As well as goodness we are introduced to ideas of freedom – in Pat’s case “a real loss of tissue in the Self” but associated with pain and masochism and mixed up with his idea of his role as Ireland’s liberator.

Back to that water, we have the sea (notably, Barney visits it with Frances and fails to give his rifle up to it), and also the incessant rain – Millie is practically constantly slightly damp around the skirts (and dampens Pat’s trousers with her “tears or kisses” (p. 180). Water even falls through the conservatory roof onto the tablecloths and there’s always something dripping. When Millie drops her earring inside Andrew’s shirt, it immediately begins to pour with rain. She and Frances also have complex buns, as characters have to have in IM, although I’m not sure anyone’s hair is cut (Millie’s comes down at a pivotal moment). Kathleen and Barney and also Millie have chaotic and busy rooms and there are two mentions of masks (Pat when observed by Cathal). There are complicated arrangements for war but a very Murdochian sudden slew of detail on exactly how to gag someone effectively but safely.

There are discussions of women’s issues which I don’t recall being to the forefront in the other novels (though we do have the efficient secretaries who take things over in “The Flight from the Enchanter”). Millie demonstrates a masculinity which makes her an attractive boy to some characters, but it’s Frances who pushes against the boundaries and raises questions (and who escapes the clutches of Ireland).

Although it’s very much a novel of deep ironies (most strongly the fact that however much one wants to act in a certain way, one’s deep human relationships will always prevail – see Pat and Cathal; Andrew and Pat), there’s not a huge lot of humour. I did like a point about Millie which almost (and I know I don’t usually espouse linking books to their authors’ private lives) seemed to echo Murdoch’s:

A popular woman who enjoys her admirers and is also kind-hearted will naturally want to keep her friendships strictly sealed off from each other. (p. 78)

The inability to do just this gives her the funniest line in the novel, much later:

Well, a woman caught in my situation has got to adopt some tone, and it’s not easy to combine devastating frankness with calm dignity. What tone do you suggest? (p. 251)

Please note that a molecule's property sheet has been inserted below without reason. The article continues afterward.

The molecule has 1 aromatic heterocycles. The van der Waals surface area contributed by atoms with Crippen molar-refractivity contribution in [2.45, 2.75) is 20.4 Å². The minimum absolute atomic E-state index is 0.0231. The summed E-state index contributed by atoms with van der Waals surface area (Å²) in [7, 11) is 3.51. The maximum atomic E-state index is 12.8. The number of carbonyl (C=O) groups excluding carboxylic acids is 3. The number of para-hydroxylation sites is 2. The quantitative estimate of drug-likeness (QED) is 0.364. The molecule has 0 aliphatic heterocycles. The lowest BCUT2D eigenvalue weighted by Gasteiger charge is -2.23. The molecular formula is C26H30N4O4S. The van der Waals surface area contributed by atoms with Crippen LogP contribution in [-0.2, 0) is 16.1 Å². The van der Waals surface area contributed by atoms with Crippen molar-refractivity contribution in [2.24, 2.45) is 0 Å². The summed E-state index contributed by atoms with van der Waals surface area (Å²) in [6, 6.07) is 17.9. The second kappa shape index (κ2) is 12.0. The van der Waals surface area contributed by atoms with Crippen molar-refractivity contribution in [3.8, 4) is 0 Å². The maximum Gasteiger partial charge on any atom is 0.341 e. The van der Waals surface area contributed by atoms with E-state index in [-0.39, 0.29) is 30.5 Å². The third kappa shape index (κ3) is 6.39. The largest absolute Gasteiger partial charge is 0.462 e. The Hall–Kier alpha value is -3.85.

The Epilogue is necessary, I think, and of course gives some more doubling and patterning with the coming of the Second World War and Frances’ worry about her son’s friend going to the Spanish Civil War. There’s some slightly heavy-handed discussion of what history will remember, the historical novel side of things intruding once more.

The introduction in my copy mainly covers the psychological aspects of the novel, apparently informed by its 1960s time of writing, which influenced some other works about the Easter Rising. So the historical aspect is prime there, whereas I tend to see the novel as an IM novel with history inserted into it. Not a bad read by any means, not a work of historical document, and I’m glad we move back to the dank mists of religious England for the next work.


Please either place your review in the comments, discuss mine or others’, or post a link to your review if you’ve posted it on your own blog, Goodreads, etc. I’d love to know how you’ve got on with this book and if you read it having read others of Murdoch’s novels or this was a reread, I’d love to hear your specific thoughts on those aspects, as well as if it’s your first one!

If you’re catching up or looking at the project as a whole, do take a look at the project page, where I list all the blog posts so far.

Book review – Gillian Tindall – “The Tunnel Through Time” #20BooksOfSummer #amreading

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Gillian Tindall The Tunnel Through TimeMatthew and I have been having a week off work this week: we didn’t go anywhere, but had a good rest and got a load of useful stuff done in the bits between resting and (of course) reading: a lightshade in the bathroom! Three computer carcases gone to the recycling centre! Slightly complicated holiday booked for later in the year! I’m caught up with the blogs I read! I took the attached picture to prove I did sit out in the garden reading – we’ve had a bit of rain just now and the boiling hot weather did calm down a bit, which was a relief.

I bought this book in the Edge of the World Bookshop in Penzance last October (yes, I’m much less than a year behind right now – hooray!) – it’s a lovely independent bookshop and I always try to buy something there when I’m down.

Gillian Tindall – “The Tunnel Through Time”

(02 October 2017 – Edge of the World Bookshop, Penzance)